Lena Dunham is finally "disease free" and the healthiest she's been in some time, but she's conflicted on how to feel emotionally.
The "Girls" actress has struggled with endometriosis for years, a painful disorder in which tissue that normally lines the inside of the uterus grows outside the uterus. She's gone through five surgeries and tried other non-surgical things to cure her.
In this week's edition of her Lenny Letter, she writes, "My [final] surgery went off without a hitch. When I emerged, cotton-mouthed, [Dr. Randy Harris] told me something I hadn't expected to hear, maybe ever: there was no endometriosis left. Between my surgeries and hormonal intervention, I was disease-free. That doesn't mean it can never return, but for now, once my sutures have been removed and my bruises have changed from blue to yellow to green to gone, I will be healthy. All that will remain is my long-term relationship with pain, and it's time to get real about that."
This all may sound like good news (and it is), but she feels like part of her is gone.
"My pain—physical—distracted from my deeper pain—emotional, spiritual—and became the ultimate excuse," she wrote. "I had two modes: working and hurting. I was convinced there was nobility in it. There was certainly routine."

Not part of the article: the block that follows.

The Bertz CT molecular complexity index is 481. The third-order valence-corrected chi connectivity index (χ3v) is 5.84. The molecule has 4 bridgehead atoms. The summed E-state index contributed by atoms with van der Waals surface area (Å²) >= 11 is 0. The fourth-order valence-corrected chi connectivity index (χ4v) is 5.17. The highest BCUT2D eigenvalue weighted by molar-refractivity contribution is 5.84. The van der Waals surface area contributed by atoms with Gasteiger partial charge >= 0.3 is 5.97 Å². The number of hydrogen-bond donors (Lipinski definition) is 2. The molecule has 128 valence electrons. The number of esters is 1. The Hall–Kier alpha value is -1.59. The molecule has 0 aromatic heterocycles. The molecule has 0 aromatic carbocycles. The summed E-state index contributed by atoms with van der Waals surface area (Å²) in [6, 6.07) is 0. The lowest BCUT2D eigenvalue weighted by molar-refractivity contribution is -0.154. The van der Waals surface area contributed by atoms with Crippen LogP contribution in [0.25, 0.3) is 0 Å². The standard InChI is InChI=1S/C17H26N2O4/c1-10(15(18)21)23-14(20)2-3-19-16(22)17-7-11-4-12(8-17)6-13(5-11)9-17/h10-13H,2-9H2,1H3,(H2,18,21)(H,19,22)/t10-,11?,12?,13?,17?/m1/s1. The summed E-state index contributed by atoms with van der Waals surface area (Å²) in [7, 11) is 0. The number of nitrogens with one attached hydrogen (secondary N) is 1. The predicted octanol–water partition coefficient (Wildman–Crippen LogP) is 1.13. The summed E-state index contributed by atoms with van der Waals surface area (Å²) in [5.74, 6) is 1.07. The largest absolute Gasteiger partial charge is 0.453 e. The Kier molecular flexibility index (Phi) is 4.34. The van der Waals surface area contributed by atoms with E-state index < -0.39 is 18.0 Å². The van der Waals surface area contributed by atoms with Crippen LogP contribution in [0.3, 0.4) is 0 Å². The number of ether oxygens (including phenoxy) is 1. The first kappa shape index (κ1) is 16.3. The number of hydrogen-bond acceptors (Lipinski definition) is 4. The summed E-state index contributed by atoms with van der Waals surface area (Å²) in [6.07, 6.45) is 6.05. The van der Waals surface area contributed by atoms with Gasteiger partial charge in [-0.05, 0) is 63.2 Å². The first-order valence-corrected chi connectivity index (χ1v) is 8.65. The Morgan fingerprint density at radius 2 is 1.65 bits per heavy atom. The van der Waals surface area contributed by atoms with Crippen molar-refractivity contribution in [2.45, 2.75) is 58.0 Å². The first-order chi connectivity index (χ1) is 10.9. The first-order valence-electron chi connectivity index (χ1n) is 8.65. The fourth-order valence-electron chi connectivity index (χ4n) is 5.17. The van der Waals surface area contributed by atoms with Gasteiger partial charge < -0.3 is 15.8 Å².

She continued, "Now, because of the unbelievable privilege of having thoughtful doctors, my body has been granted a reprieve. And I'm embarrassed to say that the excitement is mixed with loss. Pain and illness defined a time in my life."
Now, she's hoping to use her experience to help others.
"If we've learned anything from the past year, it's that complacency has no business here," she wrote. "So many people who suffer will never have the resources I've had. My job is to educate people, to try to change the pathetic lack of resources for endometriosis, but it's also to seize this gift. I'll be more useful that way. We all would be if we unloaded an old ache."
"Love you. Thank you," Lena finished the newsletter. "I'm not wishing you only freedom from pain, but rather the wisdom to know when it's time to let her walk alone."